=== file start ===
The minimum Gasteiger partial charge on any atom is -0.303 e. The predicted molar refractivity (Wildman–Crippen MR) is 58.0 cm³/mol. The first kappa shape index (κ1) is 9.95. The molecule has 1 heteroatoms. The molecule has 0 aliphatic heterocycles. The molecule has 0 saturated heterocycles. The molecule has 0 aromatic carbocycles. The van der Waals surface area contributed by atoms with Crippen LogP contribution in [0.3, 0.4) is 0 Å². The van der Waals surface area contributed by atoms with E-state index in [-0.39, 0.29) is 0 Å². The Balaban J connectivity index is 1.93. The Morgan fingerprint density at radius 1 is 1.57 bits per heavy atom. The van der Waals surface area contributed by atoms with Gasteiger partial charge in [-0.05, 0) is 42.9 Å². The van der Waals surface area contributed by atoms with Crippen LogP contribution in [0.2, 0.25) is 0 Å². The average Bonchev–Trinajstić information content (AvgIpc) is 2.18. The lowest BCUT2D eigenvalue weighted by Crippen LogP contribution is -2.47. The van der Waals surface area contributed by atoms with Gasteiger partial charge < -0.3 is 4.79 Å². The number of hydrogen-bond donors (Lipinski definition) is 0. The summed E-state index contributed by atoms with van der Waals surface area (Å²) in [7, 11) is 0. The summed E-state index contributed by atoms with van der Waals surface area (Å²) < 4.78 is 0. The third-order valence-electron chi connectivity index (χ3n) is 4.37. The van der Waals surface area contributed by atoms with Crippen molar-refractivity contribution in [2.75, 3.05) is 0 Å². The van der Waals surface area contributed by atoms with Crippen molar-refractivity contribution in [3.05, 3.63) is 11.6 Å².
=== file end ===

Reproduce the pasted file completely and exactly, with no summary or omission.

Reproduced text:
The minimum Gasteiger partial charge on any atom is -0.303 e. The predicted molar refractivity (Wildman–Crippen MR) is 58.0 cm³/mol. The first kappa shape index (κ1) is 9.95. The molecule has 1 heteroatoms. The molecule has 0 aliphatic heterocycles. The molecule has 0 saturated heterocycles. The molecule has 0 aromatic carbocycles. The van der Waals surface area contributed by atoms with Crippen LogP contribution in [0.3, 0.4) is 0 Å². The van der Waals surface area contributed by atoms with E-state index in [-0.39, 0.29) is 0 Å². The Balaban J connectivity index is 1.93. The Morgan fingerprint density at radius 1 is 1.57 bits per heavy atom. The van der Waals surface area contributed by atoms with Gasteiger partial charge in [-0.05, 0) is 42.9 Å². The van der Waals surface area contributed by atoms with Crippen LogP contribution in [0.2, 0.25) is 0 Å². The average Bonchev–Trinajstić information content (AvgIpc) is 2.18. The lowest BCUT2D eigenvalue weighted by Crippen LogP contribution is -2.47. The van der Waals surface area contributed by atoms with Gasteiger partial charge < -0.3 is 4.79 Å². The number of hydrogen-bond donors (Lipinski definition) is 0. The summed E-state index contributed by atoms with van der Waals surface area (Å²) in [7, 11) is 0. The summed E-state index contributed by atoms with van der Waals surface area (Å²) < 4.78 is 0. The third-order valence-electron chi connectivity index (χ3n) is 4.37. The van der Waals surface area contributed by atoms with Crippen molar-refractivity contribution in [2.75, 3.05) is 0 Å². The van der Waals surface area contributed by atoms with Crippen molar-refractivity contribution in [3.05, 3.63) is 11.6 Å².